RyuDarragh
  • Best on Palm

    IMHO, the best calculator for any platform (and I really like HP calculators) is EasyCalc on Palm OS. Programmable, matrix and vector operations, complex numbers, fancy functions (Bessel, Gamma), number theory functions, ...

    I keep my Treo 680 around so I can run it.
    mjcohen1
    • EasyCalc

      Sadly the Palm OS version is no longer available only WinMobile
      Sul52
  • Why I chose BlackBerry

    I tried to make Android work when I had to find something better than my Centro.
    I have years of notes and calendar and lots of contacts.

    I switched to Outlook and BlackBerry and now have everything synced and have the most productive device with a great keyboard, way better than the Treo.
    John Hanks
  • Worst Software package combination ever

    I am an avid Palm user from day 1 and still have some Palm Treo 650s that work most of the time. I went to Sprint's Motorola XPRT because of the Palm like keyboard. I love the phone and its functions. I discovered Pimlical and Companionlink and DejaOffice when I got the XPRT. I do not link to Google because I do not need or want my records in the sky and I don't trust their security.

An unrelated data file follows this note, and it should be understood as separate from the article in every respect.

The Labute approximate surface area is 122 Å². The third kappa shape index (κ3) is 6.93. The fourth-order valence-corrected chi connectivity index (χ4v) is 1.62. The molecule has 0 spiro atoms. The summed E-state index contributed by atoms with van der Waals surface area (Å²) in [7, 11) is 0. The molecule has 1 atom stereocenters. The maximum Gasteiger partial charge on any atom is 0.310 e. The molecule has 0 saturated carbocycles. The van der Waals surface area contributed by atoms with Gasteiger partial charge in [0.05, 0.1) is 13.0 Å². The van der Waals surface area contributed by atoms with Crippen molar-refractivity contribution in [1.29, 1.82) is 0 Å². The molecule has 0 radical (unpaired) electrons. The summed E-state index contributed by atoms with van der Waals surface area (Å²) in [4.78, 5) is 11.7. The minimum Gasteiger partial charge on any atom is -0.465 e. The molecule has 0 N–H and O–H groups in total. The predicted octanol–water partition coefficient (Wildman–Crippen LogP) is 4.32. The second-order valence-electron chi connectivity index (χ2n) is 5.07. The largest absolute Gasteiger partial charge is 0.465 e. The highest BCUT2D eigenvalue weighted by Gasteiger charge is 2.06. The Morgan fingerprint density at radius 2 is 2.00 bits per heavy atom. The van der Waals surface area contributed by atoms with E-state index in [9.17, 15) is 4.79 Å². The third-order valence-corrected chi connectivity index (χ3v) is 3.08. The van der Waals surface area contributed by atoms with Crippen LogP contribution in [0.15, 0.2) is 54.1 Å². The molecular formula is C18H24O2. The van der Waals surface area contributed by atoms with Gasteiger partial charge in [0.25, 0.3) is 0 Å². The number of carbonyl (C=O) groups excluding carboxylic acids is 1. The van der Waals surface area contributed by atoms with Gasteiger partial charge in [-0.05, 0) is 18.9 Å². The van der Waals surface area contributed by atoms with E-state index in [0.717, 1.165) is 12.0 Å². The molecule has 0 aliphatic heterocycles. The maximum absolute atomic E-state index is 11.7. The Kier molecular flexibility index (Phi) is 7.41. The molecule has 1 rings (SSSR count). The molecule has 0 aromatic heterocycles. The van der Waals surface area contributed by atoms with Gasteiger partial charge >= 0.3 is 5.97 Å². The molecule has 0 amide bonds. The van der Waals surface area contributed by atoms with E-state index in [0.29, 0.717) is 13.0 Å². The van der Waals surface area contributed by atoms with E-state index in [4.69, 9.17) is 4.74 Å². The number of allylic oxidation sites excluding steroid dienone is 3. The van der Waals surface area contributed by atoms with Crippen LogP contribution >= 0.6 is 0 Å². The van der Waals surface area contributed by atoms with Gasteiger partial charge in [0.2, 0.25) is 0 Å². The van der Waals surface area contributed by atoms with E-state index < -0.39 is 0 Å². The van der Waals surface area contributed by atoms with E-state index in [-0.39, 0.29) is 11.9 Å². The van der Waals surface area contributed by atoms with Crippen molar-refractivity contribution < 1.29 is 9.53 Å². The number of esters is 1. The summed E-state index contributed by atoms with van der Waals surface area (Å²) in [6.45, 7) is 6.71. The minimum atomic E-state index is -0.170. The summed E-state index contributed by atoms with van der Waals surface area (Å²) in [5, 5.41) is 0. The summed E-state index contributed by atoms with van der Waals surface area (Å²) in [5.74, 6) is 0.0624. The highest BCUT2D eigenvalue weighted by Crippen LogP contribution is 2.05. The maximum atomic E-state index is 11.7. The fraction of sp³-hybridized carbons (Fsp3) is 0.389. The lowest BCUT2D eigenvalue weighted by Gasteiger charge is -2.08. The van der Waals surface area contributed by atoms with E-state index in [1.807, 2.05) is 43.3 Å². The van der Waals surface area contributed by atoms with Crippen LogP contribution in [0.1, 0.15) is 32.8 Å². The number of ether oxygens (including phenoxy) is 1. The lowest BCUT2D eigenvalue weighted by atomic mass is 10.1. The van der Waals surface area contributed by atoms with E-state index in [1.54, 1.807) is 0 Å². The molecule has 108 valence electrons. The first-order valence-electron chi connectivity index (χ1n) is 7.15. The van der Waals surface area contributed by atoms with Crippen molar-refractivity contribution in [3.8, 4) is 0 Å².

However, the combination of Pimlical, Companionlink and DejaOffice is the WORST group of software packages out on the market. I use them because there basically is nothing else available that syncs all of Palm (calendar, tasks, memos and contacts).
    Every time I go to sync, before I sync, I back up Pimlical because I always run into some problem. I also write my records into a paper diary because I'm afraid of a catastrophic error, which happens every once in a while. I've had to recreate many hundreds of records a few times.
    I'm ALWAYS getting either duplicate records or deleted records. Records don't match up.
    If these guys wrote software for me, I'd have fired them a long time ago. I don't believe they ever tested their products before releasing them on to the market.
    I'd be willing to pay more for a thoroughly tested package.
    Let's see some better product.
    mannyhitek
    • Not all it's cracked up to be